But Lieberman's comments back in 1995 were far more extensive than those he recalled Tuesday in his meeting with the black Democratic activists.

Back then, when asked about Prop 209, he did not say he supported it. But he did say, "I can't see how I would be opposed to it because it is basically a statement of American values."

On the broader, overall issue of affirmative action, the Connecticut Democrat said, "this business of deciding by group ... that's an un-American argument. And it's an un-American argument because it is based on averages, not on individuals. And that's the same when we come to group preferences and quotas. America's about individuals, not about averages or groups."

Lieberman said group preferences were "patently unfair" and as chairman of the centrist Democratic Leadership Council he signed on last month to a declaration that said the organization should "resist 'identity politics' that confers rights and entitlements on groups."

One of the black Democrats said Lieberman's Tuesday explanation to the black caucus was "Clintonesque," but noted there was unlikely to be widespread opposition in the African-American community because presidential nominee-to-be Gore had good relations with black leaders and, the Democrat added, "consider the opposition."

Fond remembrance

On Tuesday night, Lieberman joined hundreds of convention delegates in cheering the return of the Kennedy clan to the party's center stage. Forty years ago, John F. Kennedy laid the foundation for the family political dynasty by accepting his party's nomination in Los Angeles and winning election to the White House.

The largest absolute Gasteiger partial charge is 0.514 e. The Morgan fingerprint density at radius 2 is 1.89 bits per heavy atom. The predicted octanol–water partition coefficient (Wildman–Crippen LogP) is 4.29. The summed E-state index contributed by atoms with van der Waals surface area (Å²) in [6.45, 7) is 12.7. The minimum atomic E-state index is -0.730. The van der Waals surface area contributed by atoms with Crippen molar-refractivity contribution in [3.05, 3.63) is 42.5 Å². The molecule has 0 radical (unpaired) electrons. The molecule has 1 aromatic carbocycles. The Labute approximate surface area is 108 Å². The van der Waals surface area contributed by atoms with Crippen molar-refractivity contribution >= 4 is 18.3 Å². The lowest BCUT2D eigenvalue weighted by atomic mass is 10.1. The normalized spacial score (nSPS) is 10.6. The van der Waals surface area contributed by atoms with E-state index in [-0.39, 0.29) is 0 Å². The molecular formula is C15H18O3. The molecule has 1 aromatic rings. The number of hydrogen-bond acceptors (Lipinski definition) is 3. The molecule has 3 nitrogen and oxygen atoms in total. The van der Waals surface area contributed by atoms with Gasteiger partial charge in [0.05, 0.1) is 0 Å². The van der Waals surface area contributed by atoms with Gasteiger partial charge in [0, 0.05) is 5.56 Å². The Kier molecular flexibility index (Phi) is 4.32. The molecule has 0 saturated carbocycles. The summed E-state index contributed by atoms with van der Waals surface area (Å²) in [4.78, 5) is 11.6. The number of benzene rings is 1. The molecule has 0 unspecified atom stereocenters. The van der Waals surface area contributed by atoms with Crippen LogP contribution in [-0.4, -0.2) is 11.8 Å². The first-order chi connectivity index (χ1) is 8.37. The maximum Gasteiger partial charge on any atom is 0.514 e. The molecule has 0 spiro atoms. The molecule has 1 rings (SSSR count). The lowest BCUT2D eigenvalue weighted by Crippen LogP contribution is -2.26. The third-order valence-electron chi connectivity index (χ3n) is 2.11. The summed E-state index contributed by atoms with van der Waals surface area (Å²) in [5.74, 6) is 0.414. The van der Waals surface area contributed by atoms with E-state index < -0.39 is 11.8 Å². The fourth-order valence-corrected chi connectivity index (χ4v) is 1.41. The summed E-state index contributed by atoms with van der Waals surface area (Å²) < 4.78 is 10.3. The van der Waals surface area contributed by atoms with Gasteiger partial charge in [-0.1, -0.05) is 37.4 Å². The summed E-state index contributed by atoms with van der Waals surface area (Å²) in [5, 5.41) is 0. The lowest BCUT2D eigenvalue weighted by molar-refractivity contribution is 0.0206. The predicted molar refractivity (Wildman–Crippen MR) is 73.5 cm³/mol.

The prime-time appearances of Sen. Edward Kennedy of Massachusetts and Caroline Kennedy, the eldest child of the slain president and the last surviving member of their immediate family, symbolized the party's willingness to reach beyond the immediate memories of the eight-year Clinton administration, back to perhaps the most glowing era in its modern history.

Kennedy's "New Frontier" challenge to the nation, outlined in his nomination acceptance speech 40 years ago, was recalled by both Ms. Kennedy and her uncle as they urged those in attendance to support the Gore-Lieberman ticket for much the same reasons voters backed the 1960 Democratic ticket.

"This truly is a homecoming for me," Sen. Kennedy said in a well-received speech. "It was here, in this City of Angels, on a warm summer night 40 years ago, that America first looked across the New Frontier."

That frontier, as Caroline Kennedy described it, "was not a set of promises, but a set of challenges -- challenges of the mind and heart and spirit."

Sen. Kennedy and his niece worked as an effective tag team, with the senator taking the stage as Ms. Kennedy completed her speech.

Picking up on her lead, the senator said his brother's New Frontier remained vital in 2000 -- when, he said, the choices were clear between the Gore-Lieberman ticket and that of their GOP rivals, Texas Gov. George W. Bush and former Defense Secretary Dick Cheney.

"We must heed my brother's words here in Los Angeles, which echo now across the years," the senator said. "Will we comfort the comfortable, or will we strengthen the fabric of this country for all Americans?"

"There have been only three times in my life that I have supported candidates for president as early and as enthusiastically as I have supported Al Gore," Kennedy added, in a commanding voice. "Two of them were my brothers," he said, invoking for the first time in the evening session the memory of Robert F. Kennedy, the New York senator who was assassinated in Los Angeles in the midst of the 1968 presidential contest.


Wednesday, August 16, 2000